Later that year, the Texas and Pacific, the Galveston, Harrisburg & San Antonio, and the Atchison, Topeka & Santa Fe railroads also reached the city. In 1882, the Mexican Central reached El Paso from Mexico City, and trains connected the town to other population centers in every direction. The most important benefit from the railroads had to be job opportunities at all skill levels.
This arrival of the "Iron Horse" helped El Paso to develop economically by providing dependable passenger and freight service. The railroad brought outside commerce through trade and exporting. The population of the town jumped from about 700 people to 10, 000 in less than a decade. Adobe buildings gave way to those of brick and wood. Gas, water, electricity and telephone service became available to the area as early as 1882. Two newspapers began operations, the El Paso Times and the El Paso Herald. The railroads began to attract businessmen from other cities such as Charles R. Morehead and O. T. Bassett, who established the State National Bank.
The railroads helped stimulate farming and ranching in El Paso by opening the area to immigration and to outside markets. For the first time, farmers had a market outside the El Paso valley. Farmers used the railroads to take their cattle outside El Paso and to get supplies they needed.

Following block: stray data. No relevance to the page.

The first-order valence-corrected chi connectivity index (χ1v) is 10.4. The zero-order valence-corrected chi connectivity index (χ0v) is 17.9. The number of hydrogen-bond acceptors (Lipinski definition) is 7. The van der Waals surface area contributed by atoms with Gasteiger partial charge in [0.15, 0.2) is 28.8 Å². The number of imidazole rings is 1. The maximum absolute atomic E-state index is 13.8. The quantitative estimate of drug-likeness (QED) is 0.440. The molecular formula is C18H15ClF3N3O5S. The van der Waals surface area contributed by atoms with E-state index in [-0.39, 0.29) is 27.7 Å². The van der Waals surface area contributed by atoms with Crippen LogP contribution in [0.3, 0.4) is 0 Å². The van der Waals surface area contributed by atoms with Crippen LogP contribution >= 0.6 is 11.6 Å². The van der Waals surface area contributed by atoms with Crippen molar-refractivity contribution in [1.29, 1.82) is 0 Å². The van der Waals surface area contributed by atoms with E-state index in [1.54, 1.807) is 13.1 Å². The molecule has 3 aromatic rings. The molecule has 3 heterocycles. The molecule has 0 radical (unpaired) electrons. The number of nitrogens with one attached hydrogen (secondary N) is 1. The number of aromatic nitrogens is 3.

The railroad helped establish El Paso as a mining center for Mexican and American mining operations. In 1887, a smelter and refinery utilizing copper ore from New Mexico and Arizona opened. ASARCO, as it came to be known, became a landmark and employed thousands of area residents until its recent closure. (See Borderlands article on ASARCO for company history and links to recent environmental legal struggles against the company.)
Besides helping to develop industry, the railroads also transformed El Paso into an arts center of sorts. W. H. Timmons says Hill's Hall was constructed in 1881 just in time to welcome Nellie Boyd's Dramatic Company. In 1882, the Coliseum was built and former mayor Samuel Schutz opened his opera house in 1883.
The elegant Myar's Theater, built in Renaissance style and seating 1,200 people, brought Alexander Dumas' "The Count of Monte Cristo" to El Pasoans. Three other theaters - the National, Pictorial and Gem - also added to El Paso's cultural development. John Barrymore, Sarah Bernhardt and Harry Houdini all played El Paso. The railroads also brought the first professional sports to the city - wrestling and boxing.